So often I have a vision to do something grand, but then one little thing will come up and cause me to say, "Oh, well, I guess it's too hard anyway, so I can't expect to do it."
Case in point: This week I'm teaching the preschool class at our church's VBS. The first night, I had all the kids get their picture taken, intending to decorate the outside of my door with each kid's picture taped to a train car (The "Sonlight Express" train is our theme).
The second night, I had a guitar lesson at 5:00, and VBS started at 6:00. I also had to get Mom to the church by 5, so we decided to leave the house at 4, and then I would have just enough time to get Mom to church 15 minutes early, and turn around and make it on time to my guitar lesson.
We left and made good time, so I decided we had time to stop at Wal-Mart before we got to the church to return some unopened packages of supplies we had left over. In the parking lot, as I was putting my keys in my purse, I noticed my camera.
"OH! I never got these pictures printed!" I thought to myself.
My instinct was to ditch the whole idea, say to myself, "Who cares if there's a door decoration or not? The kids will never know the difference. They won't miss it if it doesn't get done." The time was just too short. Maybe I could do it another day... but by then it would be so late in the week that it would seem pointless to do it at all. I might as well just give up on the whole plan.
But at that moment, something within me changed. Something within me said, "Why don't you rise up and conquer this obstacle and get this thing done like you planned to do? You can do it! There's still a chance!"
It was a fork in the road moment. It was over a small thing, but I felt that it symbolized all the similar situations I would ever face in the future. I could choose my normal reaction ("Oh well, it's too hard, might as well give up"), but in that moment, I was offered the opportunity to change to a new normal.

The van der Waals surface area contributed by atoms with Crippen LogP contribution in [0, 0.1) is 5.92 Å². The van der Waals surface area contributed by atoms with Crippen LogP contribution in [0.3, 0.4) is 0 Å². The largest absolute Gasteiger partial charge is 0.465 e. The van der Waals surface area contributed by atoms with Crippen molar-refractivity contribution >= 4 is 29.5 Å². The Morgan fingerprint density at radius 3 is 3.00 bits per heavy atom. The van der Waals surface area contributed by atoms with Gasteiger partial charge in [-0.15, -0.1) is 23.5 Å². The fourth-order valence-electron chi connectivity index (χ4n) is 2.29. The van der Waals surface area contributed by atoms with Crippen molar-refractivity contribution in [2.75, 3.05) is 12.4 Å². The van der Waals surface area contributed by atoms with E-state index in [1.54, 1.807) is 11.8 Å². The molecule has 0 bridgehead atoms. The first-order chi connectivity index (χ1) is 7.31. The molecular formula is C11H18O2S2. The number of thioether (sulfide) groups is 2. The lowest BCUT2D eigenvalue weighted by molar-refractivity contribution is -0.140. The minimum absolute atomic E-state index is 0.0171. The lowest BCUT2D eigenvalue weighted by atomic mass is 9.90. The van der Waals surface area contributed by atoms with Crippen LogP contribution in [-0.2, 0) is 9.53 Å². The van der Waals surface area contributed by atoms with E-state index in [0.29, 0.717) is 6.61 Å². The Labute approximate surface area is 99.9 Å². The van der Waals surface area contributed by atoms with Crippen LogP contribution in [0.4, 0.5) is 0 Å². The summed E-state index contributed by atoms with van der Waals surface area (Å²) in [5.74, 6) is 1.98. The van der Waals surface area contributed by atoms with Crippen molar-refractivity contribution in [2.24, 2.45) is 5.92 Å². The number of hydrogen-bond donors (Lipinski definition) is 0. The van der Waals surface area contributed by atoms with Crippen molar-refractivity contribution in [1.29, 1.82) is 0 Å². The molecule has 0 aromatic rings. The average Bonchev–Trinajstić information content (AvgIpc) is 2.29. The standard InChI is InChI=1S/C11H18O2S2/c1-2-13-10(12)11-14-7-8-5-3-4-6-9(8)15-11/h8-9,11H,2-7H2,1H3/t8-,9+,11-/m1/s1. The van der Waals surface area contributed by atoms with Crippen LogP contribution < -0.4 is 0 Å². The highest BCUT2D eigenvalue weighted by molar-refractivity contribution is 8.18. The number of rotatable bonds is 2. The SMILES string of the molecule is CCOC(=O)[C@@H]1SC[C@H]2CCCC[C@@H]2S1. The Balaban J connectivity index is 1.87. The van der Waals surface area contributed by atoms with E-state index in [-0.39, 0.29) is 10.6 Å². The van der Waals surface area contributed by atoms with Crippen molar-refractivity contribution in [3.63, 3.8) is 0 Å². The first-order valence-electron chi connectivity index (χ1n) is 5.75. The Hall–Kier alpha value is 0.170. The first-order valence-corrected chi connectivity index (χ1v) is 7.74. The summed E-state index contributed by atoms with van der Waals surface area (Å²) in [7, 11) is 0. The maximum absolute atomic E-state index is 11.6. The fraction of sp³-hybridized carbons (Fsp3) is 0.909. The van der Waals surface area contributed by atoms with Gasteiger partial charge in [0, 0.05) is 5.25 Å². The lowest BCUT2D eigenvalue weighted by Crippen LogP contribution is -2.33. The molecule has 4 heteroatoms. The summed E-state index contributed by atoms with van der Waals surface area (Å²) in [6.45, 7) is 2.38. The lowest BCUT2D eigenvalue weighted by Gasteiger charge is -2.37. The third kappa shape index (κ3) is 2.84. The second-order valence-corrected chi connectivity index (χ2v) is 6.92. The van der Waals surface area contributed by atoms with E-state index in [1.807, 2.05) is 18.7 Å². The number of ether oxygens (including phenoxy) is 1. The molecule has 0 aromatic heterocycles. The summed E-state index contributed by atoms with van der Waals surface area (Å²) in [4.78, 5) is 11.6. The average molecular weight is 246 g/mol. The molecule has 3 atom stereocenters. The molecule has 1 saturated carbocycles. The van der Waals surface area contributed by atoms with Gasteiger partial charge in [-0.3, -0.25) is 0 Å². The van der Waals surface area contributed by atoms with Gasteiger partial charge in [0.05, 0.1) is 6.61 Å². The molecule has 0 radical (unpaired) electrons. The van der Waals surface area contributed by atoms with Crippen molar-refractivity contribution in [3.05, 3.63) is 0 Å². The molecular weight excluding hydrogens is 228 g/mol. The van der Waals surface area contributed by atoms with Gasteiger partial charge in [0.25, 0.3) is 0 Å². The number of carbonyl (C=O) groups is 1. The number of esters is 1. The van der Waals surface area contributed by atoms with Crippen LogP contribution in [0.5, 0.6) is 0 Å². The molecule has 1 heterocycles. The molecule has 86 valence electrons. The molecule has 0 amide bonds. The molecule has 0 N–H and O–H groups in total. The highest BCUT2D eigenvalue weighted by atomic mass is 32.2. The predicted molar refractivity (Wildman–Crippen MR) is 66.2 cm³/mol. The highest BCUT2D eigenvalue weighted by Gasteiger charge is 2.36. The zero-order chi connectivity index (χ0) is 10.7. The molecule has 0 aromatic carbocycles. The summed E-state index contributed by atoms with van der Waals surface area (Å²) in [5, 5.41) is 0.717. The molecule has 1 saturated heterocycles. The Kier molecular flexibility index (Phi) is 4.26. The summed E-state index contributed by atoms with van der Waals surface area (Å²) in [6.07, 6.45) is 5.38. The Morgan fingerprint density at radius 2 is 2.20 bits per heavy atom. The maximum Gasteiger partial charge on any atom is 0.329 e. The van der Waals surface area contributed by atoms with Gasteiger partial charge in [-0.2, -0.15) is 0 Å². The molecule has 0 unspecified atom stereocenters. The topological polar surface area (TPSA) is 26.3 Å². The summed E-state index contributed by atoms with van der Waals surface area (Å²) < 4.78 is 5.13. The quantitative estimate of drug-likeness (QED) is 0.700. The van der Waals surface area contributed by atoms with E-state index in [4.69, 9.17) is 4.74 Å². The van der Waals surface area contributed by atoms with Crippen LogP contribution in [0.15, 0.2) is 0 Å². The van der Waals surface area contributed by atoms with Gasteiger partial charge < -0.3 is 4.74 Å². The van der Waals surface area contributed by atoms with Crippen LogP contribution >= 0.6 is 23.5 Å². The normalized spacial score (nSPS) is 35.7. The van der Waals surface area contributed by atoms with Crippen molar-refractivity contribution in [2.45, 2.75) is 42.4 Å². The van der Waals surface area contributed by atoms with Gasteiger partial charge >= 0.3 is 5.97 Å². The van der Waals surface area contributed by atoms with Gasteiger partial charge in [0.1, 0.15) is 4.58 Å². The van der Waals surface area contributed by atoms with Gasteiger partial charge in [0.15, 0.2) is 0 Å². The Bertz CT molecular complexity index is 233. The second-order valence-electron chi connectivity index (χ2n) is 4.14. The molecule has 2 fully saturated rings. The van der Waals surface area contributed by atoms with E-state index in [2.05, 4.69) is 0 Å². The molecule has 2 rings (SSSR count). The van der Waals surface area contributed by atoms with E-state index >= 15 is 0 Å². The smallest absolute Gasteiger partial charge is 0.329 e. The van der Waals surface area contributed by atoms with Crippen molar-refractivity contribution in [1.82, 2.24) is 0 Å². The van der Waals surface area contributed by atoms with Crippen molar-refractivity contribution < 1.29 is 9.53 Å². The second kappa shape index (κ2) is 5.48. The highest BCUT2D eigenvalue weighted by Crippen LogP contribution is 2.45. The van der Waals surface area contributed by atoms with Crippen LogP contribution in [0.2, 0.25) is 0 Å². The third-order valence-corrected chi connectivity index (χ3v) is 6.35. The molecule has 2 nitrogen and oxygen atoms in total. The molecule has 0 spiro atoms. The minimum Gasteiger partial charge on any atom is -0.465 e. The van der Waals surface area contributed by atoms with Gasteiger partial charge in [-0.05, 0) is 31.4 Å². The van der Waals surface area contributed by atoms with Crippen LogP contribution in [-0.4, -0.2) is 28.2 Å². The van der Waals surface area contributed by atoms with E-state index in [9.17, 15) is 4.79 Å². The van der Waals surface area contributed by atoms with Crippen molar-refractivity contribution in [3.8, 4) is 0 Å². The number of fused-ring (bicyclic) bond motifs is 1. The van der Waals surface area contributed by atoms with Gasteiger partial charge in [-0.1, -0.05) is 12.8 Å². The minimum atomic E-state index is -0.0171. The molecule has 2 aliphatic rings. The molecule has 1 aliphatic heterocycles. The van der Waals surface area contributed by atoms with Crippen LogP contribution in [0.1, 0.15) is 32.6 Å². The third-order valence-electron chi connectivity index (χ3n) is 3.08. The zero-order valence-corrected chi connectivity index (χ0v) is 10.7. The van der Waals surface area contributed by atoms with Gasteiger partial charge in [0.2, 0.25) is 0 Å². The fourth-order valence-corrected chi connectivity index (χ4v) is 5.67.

I took it.
Something in me rose up and said, "I won't take no for an answer. I will get this done." I charged into the store, marched back to the photo department, printed the photos on the instant machine, and had them in my hand in 5 minutes. Done!
My vision was going to get fulfilled, and I was still going to make it to my guitar lesson on time!
How much better it felt to actually accomplish something than to accept non-accomplishment and forgive myself "because I couldn't have expected to do it anyway."
There were several more obstacles in the way (My guitar lesson let out late, I had to make photocopies of the train page for the kids to color, I had to trim the photos down to the right size for them to fit in the "window" on the picture, I had to trim the colored pages down to the size of the train, and I had to tape the finished product on the door), but you know what? Someone was there to help with every single step. Mrs. Joyce made the photocopies for me, Mrs. Cox did the trimming on the paper cutter, and Ashton taped the finished train cars to the outside of the door.
What a little, tiny, insignificant-seeming triumph! (Whoopie-do! Me and a bunch of helpers succeeded in making a door decoration!)
But what a great step of advancement it represented for me. I learned to rise up and conquer in order to accomplish something, even when my way is fraught with obstacles.
I'm totally ready for this to be the new normal.